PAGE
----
Environmental parameters characterising the microhabitat of Cnemaspis psychedelica.

Parameters Wet season (Nov) Dry season (Jan) T-test
Canopy cover [%] 0–100 (79.6±30.5) (n=156) 0–100 (91.2±20.1) (n=413) F=2.3; P=0.0004<0.05
Height [m] 0.01–3 (0.75 ±0.39) (n=156) 0.01–2.8 (0.7±0.33) (n=413) F= 1.17; P-value= 0.22>0.05.
Elevation [m] 1–81 (32.0±19.9) (n=158) 3–79 (35.6±17.8) (n=407)
Ambient Temp. [°C] 26–31.5 (28.5±0.9) (n=158) 23.8–30.3 (29.3±0.4) (n=413)
Substrate Temp. [°C] 20–29.6 (26.1±1.5) (n=156) 25.2–31.7 (26.9±0.8) (n=411) F=2.6; P-value=0.0001<0.05
Relative air Humidity [%] 71–100 (86.2±6.2) (n=158) 65–80 (73.3±2.6) (n=413)
Monthly Precipitation (mm) (GSOV. 2016) (access 05 July 2018) 272.4 0.2
Mean monthly Temp. [°C] (GSOV. 2016) (access 05 July 2018) 28.0 27.9

Microhabitat use

The Psychedelic Rock Gecko was found active during both the wet and dry seasons. Regarding daily activity pattern, C. psychedelica was observed active during any sighting between 10:00 h to 24:00 h. The vast majority of lizards were found in the shade, even if a patch of direct sunlight was in close proximity.

During the wet season, C. psychedelica was mainly found on loose granite rocks, followed by cliff and leaves on trees (61%, 38%, 1%, n = 413, respectively, see Fig. 2A), but never on branches or on the forest floor. During the dry season, the main selected substrate types were cliffs, followed by loose granite rocks, leaves on trees and branches (65%, 19%, 14%, 2%, n = 156, respectively, Chi2 = 36.4, df = 3; P < 0.001, see Fig. 3A–D). We mainly encountered lizards resting under rock formations during the wet season, while animals frequently resided outside of caves or rock shelters during the dry season (outside of caves: 38.5% during the wet season vs. 56.7% during the dry season, respectively, see Fig. 2B, Chi2 = 19.1, df = 2, P < 0.001). We further observed C. psychedelica at mean heights of 0.71 ± 0.6 m (0.01–3 m, n = 569) (see Table 1). There was no difference in the height selections of lizards between wet and dry season (t-Test, t = 0.86, df = 567, P > 0.05) (see Fig. 2E). While animals tended to reside under a mean canopy coverage of 79.6 ± 30.5% (n = 156) during the wet season, a higher percentage of canopy cover of 91.2 ± 20.1% (n = 413) above the animals was recorded during the dry season (t-Test, t = 4.4, df = 208, P < 0.001) (see Fig. 2D, Table 1). We observed that the majority (about 75.9%, n = 432) of lizards were resting during surveys, whereas only about one quarter of individuals (n = 137) were found actively foraging.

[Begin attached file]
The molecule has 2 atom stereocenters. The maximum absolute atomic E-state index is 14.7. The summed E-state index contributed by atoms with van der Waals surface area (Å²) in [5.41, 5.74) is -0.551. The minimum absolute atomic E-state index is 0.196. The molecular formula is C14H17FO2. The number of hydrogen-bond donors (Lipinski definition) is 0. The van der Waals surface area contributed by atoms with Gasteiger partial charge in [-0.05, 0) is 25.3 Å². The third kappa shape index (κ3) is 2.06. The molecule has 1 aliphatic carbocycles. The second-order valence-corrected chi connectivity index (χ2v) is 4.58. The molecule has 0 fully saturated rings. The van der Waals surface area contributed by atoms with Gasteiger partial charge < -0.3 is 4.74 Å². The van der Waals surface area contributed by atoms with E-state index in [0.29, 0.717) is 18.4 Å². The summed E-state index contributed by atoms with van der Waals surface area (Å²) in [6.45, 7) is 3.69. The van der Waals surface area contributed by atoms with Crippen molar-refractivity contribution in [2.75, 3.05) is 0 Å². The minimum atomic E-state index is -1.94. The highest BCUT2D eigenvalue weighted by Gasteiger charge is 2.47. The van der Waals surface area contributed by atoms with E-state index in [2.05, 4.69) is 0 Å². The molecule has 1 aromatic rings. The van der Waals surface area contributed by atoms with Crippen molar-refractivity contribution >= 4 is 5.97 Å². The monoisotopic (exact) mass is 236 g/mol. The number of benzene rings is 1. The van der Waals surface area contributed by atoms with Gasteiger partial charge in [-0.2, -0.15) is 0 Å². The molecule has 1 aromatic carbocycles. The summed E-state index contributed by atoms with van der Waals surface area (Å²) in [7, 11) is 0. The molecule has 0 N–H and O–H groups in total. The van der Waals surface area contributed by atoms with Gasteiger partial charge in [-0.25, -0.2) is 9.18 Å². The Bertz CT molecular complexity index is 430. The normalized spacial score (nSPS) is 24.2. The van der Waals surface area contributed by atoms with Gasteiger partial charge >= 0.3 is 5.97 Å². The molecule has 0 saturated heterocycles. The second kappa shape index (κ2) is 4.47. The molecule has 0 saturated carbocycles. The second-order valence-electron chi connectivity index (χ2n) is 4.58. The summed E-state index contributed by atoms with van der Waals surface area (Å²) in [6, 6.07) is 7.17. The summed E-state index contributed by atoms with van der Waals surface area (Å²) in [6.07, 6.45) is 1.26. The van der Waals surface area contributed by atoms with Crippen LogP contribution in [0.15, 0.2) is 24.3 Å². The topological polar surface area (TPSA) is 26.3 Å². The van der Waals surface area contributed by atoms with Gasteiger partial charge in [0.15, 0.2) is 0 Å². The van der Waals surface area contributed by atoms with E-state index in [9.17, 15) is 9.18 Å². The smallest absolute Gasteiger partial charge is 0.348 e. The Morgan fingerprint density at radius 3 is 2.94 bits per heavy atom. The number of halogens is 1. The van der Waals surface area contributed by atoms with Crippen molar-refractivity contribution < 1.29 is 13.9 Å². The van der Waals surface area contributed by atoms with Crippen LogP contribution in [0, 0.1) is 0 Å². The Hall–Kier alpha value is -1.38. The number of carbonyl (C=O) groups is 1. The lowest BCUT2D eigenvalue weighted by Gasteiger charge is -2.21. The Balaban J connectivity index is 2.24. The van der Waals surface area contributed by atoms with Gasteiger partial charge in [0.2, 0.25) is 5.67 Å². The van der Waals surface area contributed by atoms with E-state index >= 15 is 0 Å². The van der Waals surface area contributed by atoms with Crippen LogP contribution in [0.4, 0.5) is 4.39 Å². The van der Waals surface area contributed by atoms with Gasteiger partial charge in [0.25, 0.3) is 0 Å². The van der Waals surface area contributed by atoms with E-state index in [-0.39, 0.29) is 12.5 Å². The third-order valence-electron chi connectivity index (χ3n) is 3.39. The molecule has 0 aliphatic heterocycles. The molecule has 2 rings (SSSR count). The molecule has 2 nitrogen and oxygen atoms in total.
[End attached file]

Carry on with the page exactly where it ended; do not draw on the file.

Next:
Figure 3.

A–D Selected substrates of Cnemaspis psychedelica on Hon Khoai Island.

We found adult specimens at mean heights of 0.76 m (n = 419), while juveniles commonly resided at lower heights of 0.61 m (n = 149) (t = 2.9, df = 296.4, P = 0.004). Both age classes preferred to occupy granite rock formations (60.8%, 74.2%, respectively), while another high percentage of adults resided on cliffs (29% vs. 9%, respectively) and a lower percentage of adults occupied branches (7.8%, 16.8%, respectively).


Egg depositions of Cnemaspis psychedelica happened on flat surfaces of cliff walls, without direct sunlight. Egg deposition sites were located under high vegetation coverage during both seasons (see Fig. 4A). We did not find any eggs attached to branches or leaves. Newly laid eggs were bright and clear white in colouration, then changed to pinkish (early development of embryos) and then to a slightly grey colour (with developed embryos). Eggs were almost round in shape, except for the flattened side attached to the substrate. Clutches of C. psychedelica consistently comprised two eggs. Clutches of different individuals of C. psychedelica were commonly deposited in close proximity to each other, forming clusters. Furthermore, new clutches were frequently found to be deposited on top of remains of eggshells from previous clutches. We measured the minimum distance amongst different clusters as about 25 cm. Furthermore, the maximum observed number of unhatched eggs within a cluster was 10 eggs/5 pairs (see Fig. 4A, B). The clusters were generally deposited at heights ranging from 0.3 to 3.5 m above the ground. We frequently found several adult individuals in close proximity to the aggregation of clusters. Solitary clusters comprising only two eggs were usually observed higher than 2.5 m above the ground and were scarcely attended by adult individuals.

Figure 4.

A Communal nesting in Cnemaspis psychedelica B Clumped distribution of clutches.

Natural predation

An ingested adult female of C. psychedelica (IEBR. 4141: SVL = 68.64 mm, TL = 74.8 mm) has been found within a preserved and subsequently dissected Common Wolf Snake (Lycodon capucinus, IEBR. 4211: SVL = 471.4 mm, TL = 95.11 mm) (Fig. 5A). The gecko was ingested with the head first and accounted for 30.4% of the snake’s SVL.

Figure 5.

A Adult female Psychedelic Rock Gecko found as a prey item in the stomach of a Common Wolf Snake (Lycodon capucinus) B Wild-caught individual of Cnemaspis psychedelica offered for sale in a pet shop in Dong Nai Province, Southern Vietnam C, D Preserved reptile species in alcohol, used for traditional medicine on Hon Khoai Island.


During the survey in January 2017, the optimal habitats of C. psychedelica on Hon Khoai Island were found to have experienced further degradation due to expanding road construction and the building of further artificial ponds (see Fig. 6A, B). In particular, destruction with dynamite has entirely removed the natural habitat of C. psychedelica at one survey site and further extended to other survey areas.

Figure 6.

A Forest degradation caused by building new roads B New artificial pond on Hon Khoai Island.